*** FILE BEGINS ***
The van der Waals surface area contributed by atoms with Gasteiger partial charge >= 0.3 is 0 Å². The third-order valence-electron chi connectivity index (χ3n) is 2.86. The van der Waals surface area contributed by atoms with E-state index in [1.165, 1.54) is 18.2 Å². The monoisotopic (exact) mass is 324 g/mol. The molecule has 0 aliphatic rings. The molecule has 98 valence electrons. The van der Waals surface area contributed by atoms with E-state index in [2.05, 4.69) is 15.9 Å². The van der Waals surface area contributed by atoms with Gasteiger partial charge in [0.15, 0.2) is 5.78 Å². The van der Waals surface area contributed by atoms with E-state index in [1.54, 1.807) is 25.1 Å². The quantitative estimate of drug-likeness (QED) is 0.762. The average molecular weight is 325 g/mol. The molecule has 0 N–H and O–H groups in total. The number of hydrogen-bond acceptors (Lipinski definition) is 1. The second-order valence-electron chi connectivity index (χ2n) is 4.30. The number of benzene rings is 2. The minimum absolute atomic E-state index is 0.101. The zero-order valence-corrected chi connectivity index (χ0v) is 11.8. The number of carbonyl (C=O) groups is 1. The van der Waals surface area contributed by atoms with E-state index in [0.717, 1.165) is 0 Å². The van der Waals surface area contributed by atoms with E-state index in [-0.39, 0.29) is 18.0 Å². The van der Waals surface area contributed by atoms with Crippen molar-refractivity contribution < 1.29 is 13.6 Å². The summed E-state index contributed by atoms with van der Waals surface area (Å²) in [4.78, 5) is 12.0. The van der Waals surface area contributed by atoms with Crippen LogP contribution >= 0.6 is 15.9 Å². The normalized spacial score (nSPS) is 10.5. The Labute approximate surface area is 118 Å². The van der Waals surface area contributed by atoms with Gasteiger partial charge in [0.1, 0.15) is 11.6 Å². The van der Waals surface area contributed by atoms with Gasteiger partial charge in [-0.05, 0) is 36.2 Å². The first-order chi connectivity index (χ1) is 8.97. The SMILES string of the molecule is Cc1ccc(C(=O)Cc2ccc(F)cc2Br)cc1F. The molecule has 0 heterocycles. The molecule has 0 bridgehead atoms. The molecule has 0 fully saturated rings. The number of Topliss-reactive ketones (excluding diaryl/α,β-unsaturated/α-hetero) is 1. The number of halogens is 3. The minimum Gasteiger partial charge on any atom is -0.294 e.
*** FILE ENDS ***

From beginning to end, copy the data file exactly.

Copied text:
The van der Waals surface area contributed by atoms with Gasteiger partial charge >= 0.3 is 0 Å². The third-order valence-electron chi connectivity index (χ3n) is 2.86. The van der Waals surface area contributed by atoms with E-state index in [1.165, 1.54) is 18.2 Å². The monoisotopic (exact) mass is 324 g/mol. The molecule has 0 aliphatic rings. The molecule has 98 valence electrons. The van der Waals surface area contributed by atoms with E-state index in [2.05, 4.69) is 15.9 Å². The van der Waals surface area contributed by atoms with Gasteiger partial charge in [0.15, 0.2) is 5.78 Å². The van der Waals surface area contributed by atoms with E-state index in [1.54, 1.807) is 25.1 Å². The quantitative estimate of drug-likeness (QED) is 0.762. The average molecular weight is 325 g/mol. The molecule has 0 N–H and O–H groups in total. The number of hydrogen-bond acceptors (Lipinski definition) is 1. The second-order valence-electron chi connectivity index (χ2n) is 4.30. The number of benzene rings is 2. The minimum absolute atomic E-state index is 0.101. The zero-order valence-corrected chi connectivity index (χ0v) is 11.8. The number of carbonyl (C=O) groups is 1. The van der Waals surface area contributed by atoms with E-state index in [0.717, 1.165) is 0 Å². The van der Waals surface area contributed by atoms with E-state index in [-0.39, 0.29) is 18.0 Å². The van der Waals surface area contributed by atoms with Crippen molar-refractivity contribution < 1.29 is 13.6 Å². The summed E-state index contributed by atoms with van der Waals surface area (Å²) in [4.78, 5) is 12.0. The van der Waals surface area contributed by atoms with Crippen LogP contribution >= 0.6 is 15.9 Å². The normalized spacial score (nSPS) is 10.5. The Labute approximate surface area is 118 Å². The van der Waals surface area contributed by atoms with Gasteiger partial charge in [0.1, 0.15) is 11.6 Å². The van der Waals surface area contributed by atoms with Gasteiger partial charge in [-0.05, 0) is 36.2 Å². The first-order chi connectivity index (χ1) is 8.97. The SMILES string of the molecule is Cc1ccc(C(=O)Cc2ccc(F)cc2Br)cc1F. The molecule has 0 heterocycles. The molecule has 0 bridgehead atoms. The molecule has 0 fully saturated rings. The number of Topliss-reactive ketones (excluding diaryl/α,β-unsaturated/α-hetero) is 1. The number of halogens is 3. The minimum Gasteiger partial charge on any atom is -0.294 e.